And at 5-on-5, Boston’s third line of Marcus Johansson, Charlie Coyle and Danton Heinen had a Corsi-for possession rating of 67 percent and produced a 3-1 advantage in scoring chances.

And to think that we were fretting in advance — understandably so — over the imposing danger presented by the top Boston line of Brad Marchand, Patrice Bergeron and David Pastrnak.

As has been the case on many occasions during Boston’s season, coach Bruce Cassidy did not hesitate to adjust in-game and give his fourth line a more prominent role. In this instance, he moved his top line away from matching up with the Blues’ effective top line of Jaden Schwartz, Brayden Schenn and Vladimir Tarasenko.

That top Blues trio outscored Boston 2-0, but the fun ended after Cassidy assigned his No. 4 line to suppress the the Blues’ No. 1 unit.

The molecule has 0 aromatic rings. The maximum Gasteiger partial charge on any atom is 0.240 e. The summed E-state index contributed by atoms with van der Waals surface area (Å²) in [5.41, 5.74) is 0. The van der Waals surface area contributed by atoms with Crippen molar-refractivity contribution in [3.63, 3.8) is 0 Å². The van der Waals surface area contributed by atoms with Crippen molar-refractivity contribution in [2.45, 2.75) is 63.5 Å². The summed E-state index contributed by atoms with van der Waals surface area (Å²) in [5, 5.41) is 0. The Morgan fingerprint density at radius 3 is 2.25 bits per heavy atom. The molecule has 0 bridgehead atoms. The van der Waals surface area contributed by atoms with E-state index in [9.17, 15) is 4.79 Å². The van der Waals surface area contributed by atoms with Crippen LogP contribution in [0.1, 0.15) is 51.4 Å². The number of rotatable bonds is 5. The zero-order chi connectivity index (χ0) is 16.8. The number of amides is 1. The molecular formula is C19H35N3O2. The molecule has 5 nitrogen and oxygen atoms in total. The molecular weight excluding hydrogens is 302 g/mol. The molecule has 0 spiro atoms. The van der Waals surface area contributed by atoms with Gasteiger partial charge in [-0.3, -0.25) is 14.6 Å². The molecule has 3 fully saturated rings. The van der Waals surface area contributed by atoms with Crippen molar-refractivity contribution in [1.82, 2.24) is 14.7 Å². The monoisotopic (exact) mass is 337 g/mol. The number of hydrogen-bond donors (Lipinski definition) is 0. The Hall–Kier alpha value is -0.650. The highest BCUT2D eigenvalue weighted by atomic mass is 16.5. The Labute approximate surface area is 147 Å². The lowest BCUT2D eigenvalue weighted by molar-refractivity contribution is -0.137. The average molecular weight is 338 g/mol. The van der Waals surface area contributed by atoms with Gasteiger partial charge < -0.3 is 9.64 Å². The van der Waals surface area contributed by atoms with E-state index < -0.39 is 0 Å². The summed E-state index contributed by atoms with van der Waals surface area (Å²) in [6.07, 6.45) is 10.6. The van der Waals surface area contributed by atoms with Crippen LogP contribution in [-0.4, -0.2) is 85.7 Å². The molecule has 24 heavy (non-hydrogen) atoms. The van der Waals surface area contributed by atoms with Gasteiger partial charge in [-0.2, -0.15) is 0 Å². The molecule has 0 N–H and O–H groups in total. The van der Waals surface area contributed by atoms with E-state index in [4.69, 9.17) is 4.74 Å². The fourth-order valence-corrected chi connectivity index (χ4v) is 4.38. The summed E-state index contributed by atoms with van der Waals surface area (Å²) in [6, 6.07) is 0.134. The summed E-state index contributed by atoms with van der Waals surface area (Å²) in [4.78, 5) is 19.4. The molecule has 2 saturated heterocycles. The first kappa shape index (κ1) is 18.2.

“This is what they do,” Cassidy said of his fourth line. “They possess pucks, they can skate, they play simple hockey and I think against St. Louis if you play north, especially for us being off as long as we were, we had to to not get drawn into the fancy stuff, the east-west stuff, stuff that you’re doing in practice because you don’t have the competitive edge.”

4. We learned that the Blues defaulted on an excellent chance to exploit a rusty Tukka Rask.

It was a splendid an opportunity — one that the Blues may not have again. We’ll see.

The Boston goalie — the best in the tournament through the first three rounds — faced only 20 shots on goal overall in three periods in Game 1. And the Blues managed only 13 shots on goal against Rask at 5-on-5 for the entire damn game.

Rask had a .900 save percentage overall, and a poor .846 save percentage at 5-on-5. Rask was challenged with only three high-danger chances overall, and only one HD chance at 5-on-5. Both Blues’ goals came on medium-danger opportunities. Yep, he was vulnerable. But the Note made it way too easy for Rask.